Chuck Yeagers NF-104 Crash Site

On December 10, 1963, Chuck Yeager, a legendary test pilot, crashed while flying an F-104 Starfighter at Edwards Air Force Base in the Mohave Desert of California. The incident resulted in serious injuries for Yeager and the grounding of the entire NF-104 fleet.

NF-104 Starfighter under rocket propulsion.
NF-104 Starfighter under rocket propulsion.


The NF-104 and F-104 are both variants of the Lockheed F-104 Starfighter aircraft, but they have some significant differences.

The F-104 is a supersonic jet fighter aircraft that was developed in the late 1950s for the United States Air Force (USAF). It was widely used by many countries, including Canada, Italy, Germany, and Japan. The F-104 had a single engine and was designed to be a high-performance interceptor aircraft. It had a maximum speed of Mach 2.2 and was capable of flying at high altitudes.

The NF-104, on the other hand, was a modified version of the F-104 that was used for high-altitude flight training. The “NF” stands for “NASA Flight” because it was used by the National Aeronautics and Space Administration (NASA) for astronaut training. The NF-104 was fitted with a rocket engine that allowed it to climb to higher altitudes than the F-104. The ceiling of the aircraft was supposed to be 125,000 feet. It was also equipped with a reaction control system (RCS) that allowed it to simulate the handling characteristics of a spacecraft.

Overall, the main differences between the F-104 and the NF-104 are that the latter had a rocket engine and RCS, which made it suitable for high-altitude flight training, while the former was a high-performance interceptor aircraft.

Chuck Yeager, on the other hand, was a highly experienced test pilot with a distinguished career. He was the first person to break the sound barrier in level flight, flying the Bell X-1 in 1947. Yeager was also known for his contributions to the development of several other aircraft, including the F-86 Sabre, the F-100 Super Sabre, and the B-58 Hustler.

The Crash

On December 10, 1963, Yeager was conducting a test flight of an NF-104 Starfighter equipped with a rocket engine at Edwards Air Force Base in California. The purpose of the flight was to evaluate the aircraft’s performance at high altitudes and high speeds. Yeager was flying at an altitude of 80,000 feet and a speed of Mach 1.5 when he experienced a loss of control.

According to Yeager’s account of the incident, he had just completed a steep climb to 108,000 feet and was beginning to level off when the aircraft suddenly pitched up and rolled to the left. Yeager attempted to recover the aircraft using the reaction control thrusters on. and applying opposite rudder and aileron, but the NF-104 continued to roll and dive and eventually fell into a flat spin.. Yeager ejected from the aircraft at an altitude of around 8,500 feet and landed safely, but he suffered several injuries, including a broken collarbone, several ribs, a punctured lung and severe burns to his face.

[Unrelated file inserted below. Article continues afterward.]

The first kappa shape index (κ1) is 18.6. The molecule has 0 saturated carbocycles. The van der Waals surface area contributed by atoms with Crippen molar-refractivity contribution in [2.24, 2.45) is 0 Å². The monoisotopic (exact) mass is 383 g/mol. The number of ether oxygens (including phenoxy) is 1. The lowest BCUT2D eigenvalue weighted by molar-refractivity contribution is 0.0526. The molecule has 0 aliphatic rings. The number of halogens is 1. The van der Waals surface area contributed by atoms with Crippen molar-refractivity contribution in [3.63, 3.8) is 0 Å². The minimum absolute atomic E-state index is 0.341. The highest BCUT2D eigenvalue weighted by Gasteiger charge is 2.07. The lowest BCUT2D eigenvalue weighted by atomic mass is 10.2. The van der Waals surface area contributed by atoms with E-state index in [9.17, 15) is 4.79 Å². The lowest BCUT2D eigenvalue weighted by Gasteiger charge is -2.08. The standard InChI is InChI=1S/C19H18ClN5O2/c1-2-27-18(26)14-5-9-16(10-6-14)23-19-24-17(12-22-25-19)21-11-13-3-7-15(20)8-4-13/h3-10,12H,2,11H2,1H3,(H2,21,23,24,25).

Chuck Yeagers NF-104 crash site is located in the Mojave Desert
Chuck Yeagers NF104 crashed in the Mojave Desert

Following the crash, the United States Air Force launched an investigation to determine the cause of the incident. The investigation revealed that the F-104 had a notoriously difficult flight envelope, with a high stall speed and a tendency to enter a flat spin at high angles of attack. The investigation also revealed that Yeager had been flying with a faulty attitude indicator, which may have contributed to the loss of control.

However, the investigation ultimately concluded that the cause of the crash was pilot error. The investigation found that Yeager had exceeded the aircraft’s design limitations by flying at an altitude and speed that were beyond the F-104’s safe operating range. The investigation also found that Yeager had not received adequate training on the F-104 and had not been briefed on the risks associated with flying the aircraft at high altitudes and speeds.


The consequences of the NF-104 crash were significant. The incident highlighted the dangers of flying high-performance aircraft without adequate training and briefing. As a result, the United States Air Force grounded the entire NF-104 fleet until additional training and safety measures could be implemented. The incident also led to changes in the way that test pilots were trained and briefed on new aircraft.

In 1922, the movie Top Gun: Maverick featured a similar incident written into the story of the movie. Tom Cruise’s character, Maverick is attempting to reach a new speed record or Mach 10, when, at high alititude he is forced to bail our of the experimental plane he was piloting.

Crash Location

Chuck Yeager’s NF-104 cam to rest in the Mohave Desert, just west of I-14 and south of California City Blvd.


NameChuck Yeagers NF-104 Crash Site
LocationMojave Desert, Los Angles County, California
Date of IncidentDecember 10th, 1963
Latitude, Longitude35.1236, -118.1469


YB-49 Crash Site

The YB-49 was a prototype jet-powered flying wing aircraft designed and built by Northrop Corporation in the 1940s and 1950s. On June 5, 1948, the YB-49 experienced a catastrophic crash near Mojave in Los Angeles County, California, which resulted in the death of all five crew members on board. Captain Glen Edwards was the co-pilot of the flight, and the namesake of Edwards Air Force Base. The crash was a significant event in aviation history, as it raised questions about the safety of experimental aircraft and the future of jet-powered flight.